Long before Indian films and stars went international, there was Dev Anand. Debonair and inimitable, Dev Saab (as he was affectionately called) was the first really ‘cool’ hero of the Hindi silver screen. Known as the Adonis of Indian cinema for his good looks and charismatic personality, he cast his cinematic spell over generations of Indian women.
Over his seven-decade strong career, the uniquely stylish heartthrob also went on to earn much acclaim as one of Indian cinema’s iconic actor-directors. Dev Anand’s movies were suave, modern and not afraid of tackling bold subjects, just like the man himself. Whether it was Hare Rama Hare Krishna (that dealt with Hippie culture) or Des Prades (that explored the lives of Indian immigrants in the UK), all his films personified his different way of thinking.
On Dev Anand’s 94th birth anniversary, we celebrate the evergreen legend’s cinematic journey with eight little-known stories from his life.
1. During his struggling days, Dev Anand used to work as a clerk to make end’s meet.
Born Dharam Dev Anand on September 26, 1923, the superstar spent his early years in Gharota village in Gurdaspur district in Punjab (British India). After completing his schooling from Sacred Heart School in Dalhousie, he joined Lahore’s Government College for a BA degree in English Literature.
With dreams in his eyes and little money, a 20-year-old Dev Anand came to Mumbai in 1943 to become an actor. During his struggling days, he would work as a clerk in an accountancy firm for a meagre salary of ₹ 85 to make ends meet. Later, he shifted to the Military Censor Office where he worked for a few months (earning ₹ 160) before he finally got a role in his first film, Hum Ek Hain, in 1945.
2. His screen idol was the one who gave Dev Anand his first movie hit.
Dev Anand was a big fan of Ashok Kumar and, in fact, it was Dadamoni’s (as Ashok Kumar was fondly called) movie, Achyut Kanya, that had motivated him to take up acting seriously. A chance encounter with Shaheed Latif (Ishmat Chugtai’s husband) on a train took him to Bombay Talkies Studio for a meeting that would change his life.
It was here that Dev Anand met Ashok Kumar Impressed by the young actor’s confidence, Ashok Kumar offered him the leading role in his upcoming movie ‘Ziddi’ before asking how much he wanted as his remuneration. To this, Dev Anand gave an answer that sealed the deal for him: “My fee will be people saying that you have given the industry a star.”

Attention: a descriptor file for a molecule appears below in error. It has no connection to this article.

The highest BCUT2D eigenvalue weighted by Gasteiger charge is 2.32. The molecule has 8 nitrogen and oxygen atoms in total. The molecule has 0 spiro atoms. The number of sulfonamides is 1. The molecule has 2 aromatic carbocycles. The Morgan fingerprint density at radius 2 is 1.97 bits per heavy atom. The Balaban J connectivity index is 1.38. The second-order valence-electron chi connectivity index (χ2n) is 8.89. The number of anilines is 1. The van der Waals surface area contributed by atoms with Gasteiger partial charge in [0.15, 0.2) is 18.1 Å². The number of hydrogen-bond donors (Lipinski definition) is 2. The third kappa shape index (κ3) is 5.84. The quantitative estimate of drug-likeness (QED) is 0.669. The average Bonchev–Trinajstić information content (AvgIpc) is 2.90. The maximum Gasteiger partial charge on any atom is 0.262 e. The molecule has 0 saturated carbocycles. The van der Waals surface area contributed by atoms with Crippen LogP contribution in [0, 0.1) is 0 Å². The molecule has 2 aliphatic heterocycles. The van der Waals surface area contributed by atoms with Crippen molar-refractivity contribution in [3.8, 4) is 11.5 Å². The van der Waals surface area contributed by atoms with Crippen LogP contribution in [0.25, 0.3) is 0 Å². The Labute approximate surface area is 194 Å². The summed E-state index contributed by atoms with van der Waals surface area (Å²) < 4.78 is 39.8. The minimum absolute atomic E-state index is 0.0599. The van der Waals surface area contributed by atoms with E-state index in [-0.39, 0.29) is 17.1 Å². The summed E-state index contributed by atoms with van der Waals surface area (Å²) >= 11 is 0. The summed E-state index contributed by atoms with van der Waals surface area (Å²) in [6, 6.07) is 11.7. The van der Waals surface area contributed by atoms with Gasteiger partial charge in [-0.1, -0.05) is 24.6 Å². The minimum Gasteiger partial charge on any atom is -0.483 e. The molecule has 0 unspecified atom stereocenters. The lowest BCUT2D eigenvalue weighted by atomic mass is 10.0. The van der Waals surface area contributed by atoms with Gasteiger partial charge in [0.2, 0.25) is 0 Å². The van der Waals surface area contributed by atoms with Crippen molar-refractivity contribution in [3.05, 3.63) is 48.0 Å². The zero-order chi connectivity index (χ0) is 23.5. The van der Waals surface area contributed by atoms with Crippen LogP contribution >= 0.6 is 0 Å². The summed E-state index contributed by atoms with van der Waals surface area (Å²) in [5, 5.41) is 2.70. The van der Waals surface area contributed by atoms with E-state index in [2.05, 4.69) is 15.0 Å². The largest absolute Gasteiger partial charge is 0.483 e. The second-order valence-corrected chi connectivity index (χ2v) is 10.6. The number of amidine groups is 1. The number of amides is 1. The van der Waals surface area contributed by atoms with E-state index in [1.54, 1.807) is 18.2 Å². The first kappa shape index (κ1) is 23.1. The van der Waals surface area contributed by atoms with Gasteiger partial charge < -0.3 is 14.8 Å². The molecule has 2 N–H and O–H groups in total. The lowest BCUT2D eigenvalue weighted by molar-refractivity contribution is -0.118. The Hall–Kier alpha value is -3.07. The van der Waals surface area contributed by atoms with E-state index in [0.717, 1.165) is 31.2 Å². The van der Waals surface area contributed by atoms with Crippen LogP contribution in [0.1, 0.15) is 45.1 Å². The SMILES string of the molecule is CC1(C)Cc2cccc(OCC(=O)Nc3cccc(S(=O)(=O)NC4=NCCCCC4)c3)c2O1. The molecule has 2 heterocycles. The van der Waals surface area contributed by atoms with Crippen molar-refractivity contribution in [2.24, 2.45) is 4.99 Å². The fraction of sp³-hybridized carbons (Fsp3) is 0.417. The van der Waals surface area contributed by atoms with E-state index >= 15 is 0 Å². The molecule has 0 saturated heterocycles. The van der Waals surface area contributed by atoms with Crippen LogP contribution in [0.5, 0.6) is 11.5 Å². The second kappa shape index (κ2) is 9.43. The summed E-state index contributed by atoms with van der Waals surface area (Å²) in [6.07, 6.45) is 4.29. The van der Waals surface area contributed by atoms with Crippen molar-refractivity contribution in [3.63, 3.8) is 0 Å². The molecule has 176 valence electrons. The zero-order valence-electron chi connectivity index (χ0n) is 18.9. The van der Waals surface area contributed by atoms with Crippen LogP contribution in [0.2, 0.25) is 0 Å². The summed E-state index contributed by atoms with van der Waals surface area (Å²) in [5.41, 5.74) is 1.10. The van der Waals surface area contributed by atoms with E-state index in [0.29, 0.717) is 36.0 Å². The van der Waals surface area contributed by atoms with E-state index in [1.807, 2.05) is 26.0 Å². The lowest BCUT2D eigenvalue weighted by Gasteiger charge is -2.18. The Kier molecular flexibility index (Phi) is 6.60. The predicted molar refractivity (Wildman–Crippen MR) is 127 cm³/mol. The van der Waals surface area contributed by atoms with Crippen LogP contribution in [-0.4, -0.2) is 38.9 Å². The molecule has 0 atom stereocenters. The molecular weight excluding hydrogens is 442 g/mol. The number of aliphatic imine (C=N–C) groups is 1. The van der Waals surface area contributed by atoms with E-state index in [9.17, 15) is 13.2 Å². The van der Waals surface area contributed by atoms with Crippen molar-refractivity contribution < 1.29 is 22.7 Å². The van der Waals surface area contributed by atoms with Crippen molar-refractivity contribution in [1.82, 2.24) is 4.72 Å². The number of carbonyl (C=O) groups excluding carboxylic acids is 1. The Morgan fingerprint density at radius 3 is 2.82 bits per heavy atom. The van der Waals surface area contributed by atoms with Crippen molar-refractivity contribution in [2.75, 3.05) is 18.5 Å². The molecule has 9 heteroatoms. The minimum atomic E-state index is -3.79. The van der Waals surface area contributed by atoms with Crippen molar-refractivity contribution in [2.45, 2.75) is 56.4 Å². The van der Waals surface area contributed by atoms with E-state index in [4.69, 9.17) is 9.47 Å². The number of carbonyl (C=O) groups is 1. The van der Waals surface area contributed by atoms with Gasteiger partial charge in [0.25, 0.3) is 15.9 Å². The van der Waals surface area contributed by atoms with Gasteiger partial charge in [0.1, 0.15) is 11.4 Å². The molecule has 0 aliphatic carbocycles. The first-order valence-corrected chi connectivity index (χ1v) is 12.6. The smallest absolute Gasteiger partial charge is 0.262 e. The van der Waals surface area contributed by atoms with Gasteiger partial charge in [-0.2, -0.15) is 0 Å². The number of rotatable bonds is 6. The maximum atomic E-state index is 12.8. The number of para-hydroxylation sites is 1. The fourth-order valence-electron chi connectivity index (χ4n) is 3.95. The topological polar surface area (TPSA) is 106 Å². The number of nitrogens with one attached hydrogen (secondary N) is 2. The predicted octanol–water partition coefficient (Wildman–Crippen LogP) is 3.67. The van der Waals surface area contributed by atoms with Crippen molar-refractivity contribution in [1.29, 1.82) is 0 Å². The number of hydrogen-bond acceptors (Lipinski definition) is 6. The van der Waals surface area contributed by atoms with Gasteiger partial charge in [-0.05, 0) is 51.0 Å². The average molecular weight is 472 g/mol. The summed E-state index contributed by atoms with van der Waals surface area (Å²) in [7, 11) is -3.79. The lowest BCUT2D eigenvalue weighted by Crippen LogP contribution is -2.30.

Interestingly, a young singer named Kishore Kumar was also introduced in the same film!
3. Dev Anand was once ‘banned’ from wearing black suits.
Dev Anand’s unique brand of acting — his rapid-fire delivery of dialogues, the serial nodding of his head and his way he walked in a springy slouch — endeared him to millions of fans. What also made him a force to reckon with was his signature style, that made him a major fashion icon of the 1950s and 1960s.
Whether it was the puff of hair on his crown, his bright scarves or his crisp white shirts teamed with loose, exquisitely-tailored pants, Dev Anand’s style had women swooning over him. There was a time when the frenzy reached such a crescendo that female fans started sending him letters in their blood and jumping off buildings, especially after seeing him in a black suit. He was then banned from wearing a black suit in public!
4. When love blossomed between Dev Anand and Suraiya
Dev Anand’s first love was Suraiya, the beautiful singing superstar with whom he did seven films — Vidya (1948), Jeet (1949), Shair (1949), Afsar(1950), Nili (1950), Do Sitare (1951) and Sanam (1951). The talented duo fell in love after a dramatic incident during one of the film shoots, when their boat capsized and in true Bollywood hero-style, he saved her from drowning.
Dev Anand proposed to Suraiya on the sets of Jeet. However, Suraiya’s maternal grandmother was strongly opposed to the inter-religious match and the lovebirds never married. Eventually, Dev Anand eventually married his Taxi Driver co-star Kalpana Katik while Suraiya remained single all her life. Much later, in a rare newspaper interview, she said that her one regret in life was she could not marry Dev Anand.
5. The terrific troika of Dilip Kumar, Raj Kapoor and Dev Anand